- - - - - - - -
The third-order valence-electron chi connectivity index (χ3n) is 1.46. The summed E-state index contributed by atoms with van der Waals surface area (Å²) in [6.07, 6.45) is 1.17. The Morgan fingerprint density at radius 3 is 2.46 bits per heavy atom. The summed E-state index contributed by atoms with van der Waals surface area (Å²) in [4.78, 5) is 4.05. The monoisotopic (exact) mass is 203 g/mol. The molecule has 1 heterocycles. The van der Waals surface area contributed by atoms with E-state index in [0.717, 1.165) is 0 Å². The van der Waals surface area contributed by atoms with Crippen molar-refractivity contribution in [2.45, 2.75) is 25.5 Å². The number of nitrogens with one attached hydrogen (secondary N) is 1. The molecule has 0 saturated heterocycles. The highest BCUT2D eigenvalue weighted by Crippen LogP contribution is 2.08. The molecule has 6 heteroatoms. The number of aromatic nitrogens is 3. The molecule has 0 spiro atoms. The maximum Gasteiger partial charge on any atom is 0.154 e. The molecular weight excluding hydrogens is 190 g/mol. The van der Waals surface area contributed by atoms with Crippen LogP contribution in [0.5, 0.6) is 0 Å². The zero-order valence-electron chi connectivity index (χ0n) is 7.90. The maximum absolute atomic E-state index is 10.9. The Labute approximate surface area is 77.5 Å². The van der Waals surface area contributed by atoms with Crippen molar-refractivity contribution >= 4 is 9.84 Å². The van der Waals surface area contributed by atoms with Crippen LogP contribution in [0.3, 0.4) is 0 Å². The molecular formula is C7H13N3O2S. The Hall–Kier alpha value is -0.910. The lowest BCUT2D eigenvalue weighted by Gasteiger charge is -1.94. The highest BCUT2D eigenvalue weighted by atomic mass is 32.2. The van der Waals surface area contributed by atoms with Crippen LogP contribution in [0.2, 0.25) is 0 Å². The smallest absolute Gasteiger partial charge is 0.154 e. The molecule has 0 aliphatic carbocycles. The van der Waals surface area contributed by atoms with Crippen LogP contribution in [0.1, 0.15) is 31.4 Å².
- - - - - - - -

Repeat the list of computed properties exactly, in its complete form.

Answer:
The third-order valence-electron chi connectivity index (χ3n) is 1.46. The summed E-state index contributed by atoms with van der Waals surface area (Å²) in [6.07, 6.45) is 1.17. The Morgan fingerprint density at radius 3 is 2.46 bits per heavy atom. The summed E-state index contributed by atoms with van der Waals surface area (Å²) in [4.78, 5) is 4.05. The monoisotopic (exact) mass is 203 g/mol. The molecule has 1 heterocycles. The van der Waals surface area contributed by atoms with E-state index in [0.717, 1.165) is 0 Å². The van der Waals surface area contributed by atoms with Crippen molar-refractivity contribution in [2.45, 2.75) is 25.5 Å². The number of nitrogens with one attached hydrogen (secondary N) is 1. The molecule has 0 saturated heterocycles. The highest BCUT2D eigenvalue weighted by Crippen LogP contribution is 2.08. The molecule has 6 heteroatoms. The number of aromatic nitrogens is 3. The molecule has 0 spiro atoms. The maximum Gasteiger partial charge on any atom is 0.154 e. The molecular weight excluding hydrogens is 190 g/mol. The van der Waals surface area contributed by atoms with Crippen LogP contribution in [0.5, 0.6) is 0 Å². The zero-order valence-electron chi connectivity index (χ0n) is 7.90. The maximum absolute atomic E-state index is 10.9. The Labute approximate surface area is 77.5 Å². The van der Waals surface area contributed by atoms with Crippen molar-refractivity contribution >= 4 is 9.84 Å². The van der Waals surface area contributed by atoms with Crippen LogP contribution in [0.3, 0.4) is 0 Å². The molecular formula is C7H13N3O2S. The Hall–Kier alpha value is -0.910. The lowest BCUT2D eigenvalue weighted by Gasteiger charge is -1.94. The highest BCUT2D eigenvalue weighted by atomic mass is 32.2. The van der Waals surface area contributed by atoms with Crippen LogP contribution in [0.2, 0.25) is 0 Å². The smallest absolute Gasteiger partial charge is 0.154 e. The molecule has 0 aliphatic carbocycles. The van der Waals surface area contributed by atoms with Crippen LogP contribution in [0.1, 0.15) is 31.4 Å².